D r e a m

Mechanical Benefits Of Dream's Engineered Lightweight Mirrors

 The previous page discussed the thermal benefits of Dream's engineered lightweight mirrors. There are numerous mechanical advantages of Dream's zeroDELTAlightweight mirrors.

Dream's zeroDELTAcompared to solid mirrors
* Which one bends its mount/support less?
* Which one maintains tighter alignment tolerances required on modern optical systems?
* Which one lowers the mass of the whole instrument?
* Which one provides greater repeatability (mapping) for the telescope mount?
* Which one will allow faster slews of the instrument?
* Which one provides greater total performance?

Stiffness is always a driving factor in opto-mechanical systems. Remember, we are trying to achieve AND maintain the surface of the mirror, as it moves during real-world use, to a fraction of a wavelength of light. Dream's athermal telescopes do this, not just at one temperature, but over a very wide range of temperatures.

If the mirrors can't stay optically aligned to each other at the required tolerances, then it doesn't matter how "perfect" their individual surfaces were on a static, horizontal test bench. Intelligent buyers appreciate that a solid mirror that is 3-6x heavier than a Dream zeroDELTAengineered lightweight mirror is going to bend structures far more and be that much more difficult to achieve already tight optical alignment tolerances.
If alignment tools don't show errors in the traditional system as the instrument/telescope moves, then a more sensitive tool is needed. If alignment requires x tolerance, alignment tool(s) need to show a minimum of 1/2x scale errors.

As the mass of the optic goes up, so too does the self-weight deflection of the mirror itself. A 12" (6:1 aspect ratio) solid mirror is 4x lower in stiffness than a 6" solid mirror that uses the same 6:1 aspect ratio. A 24" solid mirror is 16x lower in stiffness than the 6" solid mirror. It is therefore highly beneficial to have a low mass optic. The result is a finished mirror that has mechanical and thermal performance gains across the board.

Dream's zeroDELTAlightweight mirrors set up a domino affect for the rest of the opto-mechanical system. The mirror's supporting structure does not need to be as heavy, especially if Dream's CF & CFSC was used, which in turn means the backplate does not need to be as heavy, reducing the weight of the main instrument structure as well. This reduces the mass carried by the mount and can lead to greater performance and/or the use of less expensive mountings; off-the-shelf products for example. Secondary mirrors can show just as much mechanical performance improvement as primary mirrors. A 3x magnifcation secondary mirror on a Cassegrain can create substantial performance loss when it weighs 3-6x more than a Dream zeroDELTAlightweight mirror. The gains can come in the form of greater pointing, tracking and slewing capabilities, as well better spot performance and far greater stability over varying telescope angles. This produces the lowest possible maintenance.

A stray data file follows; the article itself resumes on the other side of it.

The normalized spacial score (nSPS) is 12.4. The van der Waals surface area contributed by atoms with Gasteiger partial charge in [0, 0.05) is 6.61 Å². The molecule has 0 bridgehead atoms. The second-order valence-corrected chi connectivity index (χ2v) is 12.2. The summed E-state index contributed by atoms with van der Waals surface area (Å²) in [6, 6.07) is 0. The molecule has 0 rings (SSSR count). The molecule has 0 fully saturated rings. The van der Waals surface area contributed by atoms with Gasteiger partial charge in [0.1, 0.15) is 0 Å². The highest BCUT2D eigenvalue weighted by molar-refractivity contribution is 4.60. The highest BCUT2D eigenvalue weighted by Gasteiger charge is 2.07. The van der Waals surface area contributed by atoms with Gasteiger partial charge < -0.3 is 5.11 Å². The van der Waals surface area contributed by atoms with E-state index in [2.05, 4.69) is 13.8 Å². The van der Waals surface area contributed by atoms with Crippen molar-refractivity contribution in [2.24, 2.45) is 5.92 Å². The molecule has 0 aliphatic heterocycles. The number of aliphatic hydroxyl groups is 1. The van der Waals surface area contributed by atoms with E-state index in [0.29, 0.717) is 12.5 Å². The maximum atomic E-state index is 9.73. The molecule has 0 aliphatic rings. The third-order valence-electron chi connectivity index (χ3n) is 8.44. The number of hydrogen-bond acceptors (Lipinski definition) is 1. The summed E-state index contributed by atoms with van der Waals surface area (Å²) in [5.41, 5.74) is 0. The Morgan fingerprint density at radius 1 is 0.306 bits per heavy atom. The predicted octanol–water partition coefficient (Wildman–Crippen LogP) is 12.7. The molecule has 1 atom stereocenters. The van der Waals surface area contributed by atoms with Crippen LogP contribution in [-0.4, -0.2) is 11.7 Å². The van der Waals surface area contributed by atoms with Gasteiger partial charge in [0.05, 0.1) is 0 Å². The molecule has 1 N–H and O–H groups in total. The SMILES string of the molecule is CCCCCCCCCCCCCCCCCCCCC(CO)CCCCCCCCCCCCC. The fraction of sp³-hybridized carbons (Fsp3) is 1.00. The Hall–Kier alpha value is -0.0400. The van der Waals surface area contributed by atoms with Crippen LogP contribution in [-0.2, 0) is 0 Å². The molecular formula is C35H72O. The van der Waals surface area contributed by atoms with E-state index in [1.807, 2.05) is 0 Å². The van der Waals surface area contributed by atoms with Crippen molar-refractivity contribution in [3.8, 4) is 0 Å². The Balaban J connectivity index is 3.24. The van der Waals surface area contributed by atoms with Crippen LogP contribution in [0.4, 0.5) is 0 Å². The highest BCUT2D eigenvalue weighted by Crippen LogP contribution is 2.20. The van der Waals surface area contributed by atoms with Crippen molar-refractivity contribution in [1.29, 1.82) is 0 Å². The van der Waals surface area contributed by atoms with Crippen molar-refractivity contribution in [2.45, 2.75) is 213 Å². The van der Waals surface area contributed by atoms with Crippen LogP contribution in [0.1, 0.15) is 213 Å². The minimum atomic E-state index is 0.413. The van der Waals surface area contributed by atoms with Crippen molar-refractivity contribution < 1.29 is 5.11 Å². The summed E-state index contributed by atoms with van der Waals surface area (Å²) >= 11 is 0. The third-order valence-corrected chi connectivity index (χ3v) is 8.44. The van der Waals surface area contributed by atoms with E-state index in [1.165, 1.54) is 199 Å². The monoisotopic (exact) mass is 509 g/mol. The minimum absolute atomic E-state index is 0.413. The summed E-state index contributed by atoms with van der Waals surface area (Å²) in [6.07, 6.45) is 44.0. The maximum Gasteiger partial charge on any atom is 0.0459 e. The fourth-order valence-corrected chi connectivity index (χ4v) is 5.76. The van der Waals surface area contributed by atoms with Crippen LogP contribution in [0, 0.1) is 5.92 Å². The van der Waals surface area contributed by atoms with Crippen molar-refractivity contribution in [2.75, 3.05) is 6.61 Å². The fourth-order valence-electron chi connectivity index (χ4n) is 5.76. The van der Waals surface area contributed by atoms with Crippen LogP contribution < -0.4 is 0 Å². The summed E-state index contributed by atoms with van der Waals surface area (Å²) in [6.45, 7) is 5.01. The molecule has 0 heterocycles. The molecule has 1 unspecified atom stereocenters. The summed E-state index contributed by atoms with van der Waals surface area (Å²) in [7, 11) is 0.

Q u a l i t y

S t a r t s

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S u b s t r a t e

Left are images of a 9.8 pound 16.55" (physical OD) f3 (-1 conic) Dream mirror during extreme resolution vertical interferometry. The left used a 5" diameter support behind the mirror, while the right used a 13" support. The difference in interferometry data sets, color graphics to the right, is illustrates the stiffness of the Dream zeroDELTAmirror. There was only a 2nm RMS (L/316) difference between the two supports.

The far left color graphic shows the state of the surface prior to the final two finishing runs, with the final data set on the right. Below is the quantified data.
Before   After  


PV surface 0.419 PV surface 0.052


RMS surface 0.106 RMS surface 0.008


RMS Surface Roughness: 9Å. Radius Spec: 2413mm, +/-2.4mm (+/-0.1%). Final radius achieved: 2413.218mm (off nominal by only 0.009% for this asphere).

Dream goes through an iterative design process using Finite Element Method (FEM) and Finite Element Analysis (FEA) to show what the mirror will do. Initial designs are then modified until design goals are met.
There are two main cases that Dream is analyzing: polishing and gravity displacements. The former is an evaluation of how the mirror will perform during grinding & polishing. The latter is an evaluation of how the finished mirror will perform in the completed opto-mechanical system.
Dream does not scale a design (simply enlarging or shrinking the same basic rib design to make a larger or smaller version, without doing new FEM/FEA). Real mechanical engineeering using modern analysis tools shows that such an overly simplified approach does not work. The performance of the mirror is complex and can be quite non-intuitive at times. Dream knows this from nearly 15 years of designing lightweight mirrors. There are no free lunches in optics.

Dream understands each of these important factors & benefits, because Dream has been engineering and using these lightweight mirrors firsthand since 2003. This wealth of knowledge and empirical experience is essential in creating optimized, precision opto-mechanical systems.

Dream not only creates the lightweight mirror blanks but processes them, designs & fabricates dedicated carbon fiber mirror mounts, as well as using the engineered mirrors in Dream's athermal carbon fiber instruments.


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